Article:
With the trade deadline quickly approaching, we continue to profile players that have a good chance to be dealt by February 24th.
Last season, the Nashville Predators made a big splash at the trade deadline with the acquisition of Mikael Granlund from Minnesota. They had been looking for one basically all season long and it wasn’t even a rental situation. Things were looking up, or so it seemed.
Granlund struggled down the stretch and in the playoffs last year and things haven’t gone too well for this season either. Between that and the fact that Nashville needed a couple of wins this week just to stay out of the basement of the Central Division, it seems quite likely that he’ll on the move over the next few weeks. Even if the Predators can stay close to the playoff picture, he could still be on the move due to his rather limited production on the team as his money could be better spent elsewhere.
Granlund is in the final season of a three-year, $17.25MM deal that he signed back in August of 2017. The deal was slightly back-loaded as his salary this season is $6.5MM, $750K higher than his $5.75MM AAV. He will become an unrestricted free agent in July.
While he has performed better than he did after being acquired, Granlund has still underwhelmed, especially relative to his production in his final years with Minnesota. Despite playing in the top six basically all season long (including more than two minutes a night on the power play), his point per game output is the lowest of any full season of his career. The 27-year-old has a well-earned reputation for being a playmaking forward and has recorded at least 31 assists in each full season of his career. However, Granlund has just eight helpers on the season and has gone more than a month and a half without one. That pretty much sums up how disappointing his season has been.
44 GP, 10 goals, 8 assists, 18 points, -1 rating, 16 PIMS, 90 shots, 17:05 TOI, 55.3 CF%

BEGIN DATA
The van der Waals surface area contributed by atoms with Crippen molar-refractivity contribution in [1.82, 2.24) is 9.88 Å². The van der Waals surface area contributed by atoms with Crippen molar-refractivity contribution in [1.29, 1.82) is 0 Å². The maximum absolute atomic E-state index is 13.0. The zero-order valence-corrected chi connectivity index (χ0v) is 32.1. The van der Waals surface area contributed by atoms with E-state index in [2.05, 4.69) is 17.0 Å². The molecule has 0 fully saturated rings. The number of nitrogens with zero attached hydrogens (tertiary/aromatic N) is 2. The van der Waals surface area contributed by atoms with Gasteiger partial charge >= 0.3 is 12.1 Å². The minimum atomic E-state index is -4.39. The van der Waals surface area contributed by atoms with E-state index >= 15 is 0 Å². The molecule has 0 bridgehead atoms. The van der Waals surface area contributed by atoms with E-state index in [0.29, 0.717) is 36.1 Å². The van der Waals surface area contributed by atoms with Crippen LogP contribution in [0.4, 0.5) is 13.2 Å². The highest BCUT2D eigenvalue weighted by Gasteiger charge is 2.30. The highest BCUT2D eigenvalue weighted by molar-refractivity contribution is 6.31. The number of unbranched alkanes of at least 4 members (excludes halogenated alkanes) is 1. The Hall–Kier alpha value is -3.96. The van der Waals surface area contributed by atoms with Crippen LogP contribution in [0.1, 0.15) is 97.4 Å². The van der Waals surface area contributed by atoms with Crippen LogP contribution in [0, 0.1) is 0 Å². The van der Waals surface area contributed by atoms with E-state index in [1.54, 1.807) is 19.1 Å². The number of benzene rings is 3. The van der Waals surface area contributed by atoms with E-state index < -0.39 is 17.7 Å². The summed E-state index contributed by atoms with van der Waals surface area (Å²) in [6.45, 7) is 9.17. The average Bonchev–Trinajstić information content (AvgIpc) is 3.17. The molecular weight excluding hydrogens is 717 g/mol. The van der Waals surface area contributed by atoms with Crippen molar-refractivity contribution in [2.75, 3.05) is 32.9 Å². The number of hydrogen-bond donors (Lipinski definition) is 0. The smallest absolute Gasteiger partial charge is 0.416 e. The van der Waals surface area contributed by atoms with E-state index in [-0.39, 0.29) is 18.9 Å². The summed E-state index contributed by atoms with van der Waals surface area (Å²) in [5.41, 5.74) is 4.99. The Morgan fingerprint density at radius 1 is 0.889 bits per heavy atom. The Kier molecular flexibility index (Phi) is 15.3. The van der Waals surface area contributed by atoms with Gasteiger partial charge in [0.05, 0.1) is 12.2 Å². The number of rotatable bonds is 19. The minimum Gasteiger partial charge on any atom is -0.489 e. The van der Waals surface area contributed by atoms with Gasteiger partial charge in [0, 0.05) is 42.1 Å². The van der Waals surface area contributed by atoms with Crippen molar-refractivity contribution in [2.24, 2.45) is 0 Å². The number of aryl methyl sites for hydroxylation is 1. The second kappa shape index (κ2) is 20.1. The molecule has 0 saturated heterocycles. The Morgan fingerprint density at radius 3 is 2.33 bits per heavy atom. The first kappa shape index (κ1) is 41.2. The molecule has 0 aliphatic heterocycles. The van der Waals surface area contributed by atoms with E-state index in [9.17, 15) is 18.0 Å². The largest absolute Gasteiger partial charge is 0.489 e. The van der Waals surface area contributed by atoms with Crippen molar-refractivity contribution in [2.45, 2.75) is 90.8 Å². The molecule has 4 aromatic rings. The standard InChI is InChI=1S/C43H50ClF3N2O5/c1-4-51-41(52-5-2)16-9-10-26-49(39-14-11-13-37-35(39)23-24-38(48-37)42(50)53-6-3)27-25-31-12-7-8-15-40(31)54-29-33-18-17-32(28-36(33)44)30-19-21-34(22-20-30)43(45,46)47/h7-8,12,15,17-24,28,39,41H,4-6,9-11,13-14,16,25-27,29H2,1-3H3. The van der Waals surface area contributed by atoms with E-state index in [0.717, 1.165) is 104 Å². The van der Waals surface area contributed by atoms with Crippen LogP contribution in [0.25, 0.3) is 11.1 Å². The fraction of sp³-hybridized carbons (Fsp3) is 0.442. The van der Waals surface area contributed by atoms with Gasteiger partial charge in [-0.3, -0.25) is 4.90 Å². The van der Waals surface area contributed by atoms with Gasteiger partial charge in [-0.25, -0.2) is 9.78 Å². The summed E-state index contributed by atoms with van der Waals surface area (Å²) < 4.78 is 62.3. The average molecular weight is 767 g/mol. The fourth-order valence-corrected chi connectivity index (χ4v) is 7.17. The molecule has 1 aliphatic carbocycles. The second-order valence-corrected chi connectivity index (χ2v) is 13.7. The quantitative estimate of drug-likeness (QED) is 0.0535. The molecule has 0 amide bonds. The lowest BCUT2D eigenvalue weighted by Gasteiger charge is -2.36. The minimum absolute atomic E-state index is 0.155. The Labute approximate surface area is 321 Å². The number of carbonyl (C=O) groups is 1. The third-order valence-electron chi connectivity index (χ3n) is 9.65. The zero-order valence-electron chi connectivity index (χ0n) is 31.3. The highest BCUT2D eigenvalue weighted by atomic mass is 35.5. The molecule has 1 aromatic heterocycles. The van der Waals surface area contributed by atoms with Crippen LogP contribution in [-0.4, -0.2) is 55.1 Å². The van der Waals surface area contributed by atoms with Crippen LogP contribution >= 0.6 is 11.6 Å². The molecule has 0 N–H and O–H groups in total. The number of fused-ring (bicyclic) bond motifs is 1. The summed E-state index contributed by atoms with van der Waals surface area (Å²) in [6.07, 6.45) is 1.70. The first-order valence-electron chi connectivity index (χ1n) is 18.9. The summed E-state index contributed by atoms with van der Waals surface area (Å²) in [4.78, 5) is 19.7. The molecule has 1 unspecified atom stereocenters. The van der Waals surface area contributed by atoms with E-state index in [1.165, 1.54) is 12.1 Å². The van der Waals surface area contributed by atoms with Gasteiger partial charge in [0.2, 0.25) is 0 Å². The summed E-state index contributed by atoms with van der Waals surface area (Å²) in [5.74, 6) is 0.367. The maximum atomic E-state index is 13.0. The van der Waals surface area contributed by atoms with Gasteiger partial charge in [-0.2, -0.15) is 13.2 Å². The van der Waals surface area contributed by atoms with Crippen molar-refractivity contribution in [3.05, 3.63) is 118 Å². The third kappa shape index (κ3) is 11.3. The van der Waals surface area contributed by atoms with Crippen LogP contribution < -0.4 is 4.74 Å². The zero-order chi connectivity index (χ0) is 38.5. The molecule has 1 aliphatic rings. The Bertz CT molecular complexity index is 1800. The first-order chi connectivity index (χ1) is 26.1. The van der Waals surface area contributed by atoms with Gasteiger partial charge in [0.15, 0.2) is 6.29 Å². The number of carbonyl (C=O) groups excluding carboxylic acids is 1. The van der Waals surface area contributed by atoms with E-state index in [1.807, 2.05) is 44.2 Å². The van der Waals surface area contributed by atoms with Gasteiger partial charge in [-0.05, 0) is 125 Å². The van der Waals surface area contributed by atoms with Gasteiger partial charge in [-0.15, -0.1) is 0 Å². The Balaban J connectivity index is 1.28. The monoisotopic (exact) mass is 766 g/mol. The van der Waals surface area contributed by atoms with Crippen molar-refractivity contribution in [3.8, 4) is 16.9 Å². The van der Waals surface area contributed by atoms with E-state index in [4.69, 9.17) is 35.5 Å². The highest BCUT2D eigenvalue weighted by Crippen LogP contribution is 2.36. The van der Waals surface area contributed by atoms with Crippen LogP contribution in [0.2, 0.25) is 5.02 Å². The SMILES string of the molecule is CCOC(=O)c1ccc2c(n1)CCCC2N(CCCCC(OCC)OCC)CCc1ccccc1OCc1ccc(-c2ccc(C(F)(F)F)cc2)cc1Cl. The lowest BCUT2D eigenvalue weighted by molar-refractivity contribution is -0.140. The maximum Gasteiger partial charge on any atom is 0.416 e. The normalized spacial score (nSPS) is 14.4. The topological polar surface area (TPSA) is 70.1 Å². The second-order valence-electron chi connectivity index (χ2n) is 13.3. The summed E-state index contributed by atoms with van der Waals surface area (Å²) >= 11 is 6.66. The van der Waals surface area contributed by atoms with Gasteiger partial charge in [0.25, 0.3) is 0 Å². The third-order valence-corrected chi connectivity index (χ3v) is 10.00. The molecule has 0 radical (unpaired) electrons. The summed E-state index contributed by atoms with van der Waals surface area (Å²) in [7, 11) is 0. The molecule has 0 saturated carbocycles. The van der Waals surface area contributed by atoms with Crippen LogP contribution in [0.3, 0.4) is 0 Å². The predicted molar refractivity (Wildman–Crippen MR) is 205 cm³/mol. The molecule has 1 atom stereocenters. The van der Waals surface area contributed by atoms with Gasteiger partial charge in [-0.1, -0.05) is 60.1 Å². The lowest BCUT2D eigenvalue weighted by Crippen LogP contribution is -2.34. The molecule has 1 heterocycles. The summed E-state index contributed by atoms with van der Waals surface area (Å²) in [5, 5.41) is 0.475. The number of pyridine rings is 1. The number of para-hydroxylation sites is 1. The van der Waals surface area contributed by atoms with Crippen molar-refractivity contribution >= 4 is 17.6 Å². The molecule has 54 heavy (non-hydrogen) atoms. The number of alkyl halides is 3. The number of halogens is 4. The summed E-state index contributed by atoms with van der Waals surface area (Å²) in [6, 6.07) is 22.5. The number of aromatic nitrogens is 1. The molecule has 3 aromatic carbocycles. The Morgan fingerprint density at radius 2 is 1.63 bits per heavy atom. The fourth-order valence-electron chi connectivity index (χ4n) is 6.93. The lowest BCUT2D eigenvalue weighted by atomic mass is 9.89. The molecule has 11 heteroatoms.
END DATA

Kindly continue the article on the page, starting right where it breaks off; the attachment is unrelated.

Despite his struggles since joining Nashville, there will be several teams that look at Granlund’s body of work with Minnesota and think that a change of scenery can help get him going again. That’s the good news. The bad news is that a $5.75MM price tag is going to limit the number of trade options; even if Nashville retains (they can hold back up to 50%), he’s still going to be too expensive for some of the cap-strapped contenders.
In the East, the Islanders stand out as a team that would be a good fit. They are in the bottom ten in the league in goals scored and have a few players capable of scoring more than they have been. Yes, adding another underachiever into the mix is risky but Granlund’s overall track record suggests he’d give them a boost at the very least. They’re one of the only playoff contenders that can afford his contract outright as well. Lightning GM Julien BriseBois isn’t bullish on adding a rental player but Granlund could fit in well with their high-skilled attack in a middle-six role. And of course, when it comes to making splashes at the deadline, the Penguins can’t be counted off though they would need Nashville to retain some money or send a contract or two the other way. Pittsburgh has a clear vacancy to fill with Jake Guentzel out long term and Granlund is one of the more skilled forwards that’s available.
Out West, Flames GM Brad Treliving would prefer to add someone that’s signed beyond this season but if that falls through, Granlund would be a nice pickup for their top six and give them some extra skill in that group. However, the Michael Frolik deal last month doesn’t free up enough cap space alone to add Granlund so there would need to be some retention. The Avalanche are still one of the top teams in the league offensively but they have plenty of short-term cap room to work with and this is a year they should be trying to go for it so don’t be surprised if they still look to bolster their attack.
Likelihood Of A Trade
While the return isn’t going to be anywhere near what it would have been perceived to be a year ago, GM David Poile has all but certainly decided that Granlund won’t be staying past this season and that his money will go elsewhere on the open market. In this case, getting something is better than nothing, even if they wind up turning around and acting as a buyer to get a short-term replacement for him. Barring injury or a rapid turnaround, it’s hard to envision him still being in Nashville past February 24th.
Photo courtesy of USA Today Sports Images.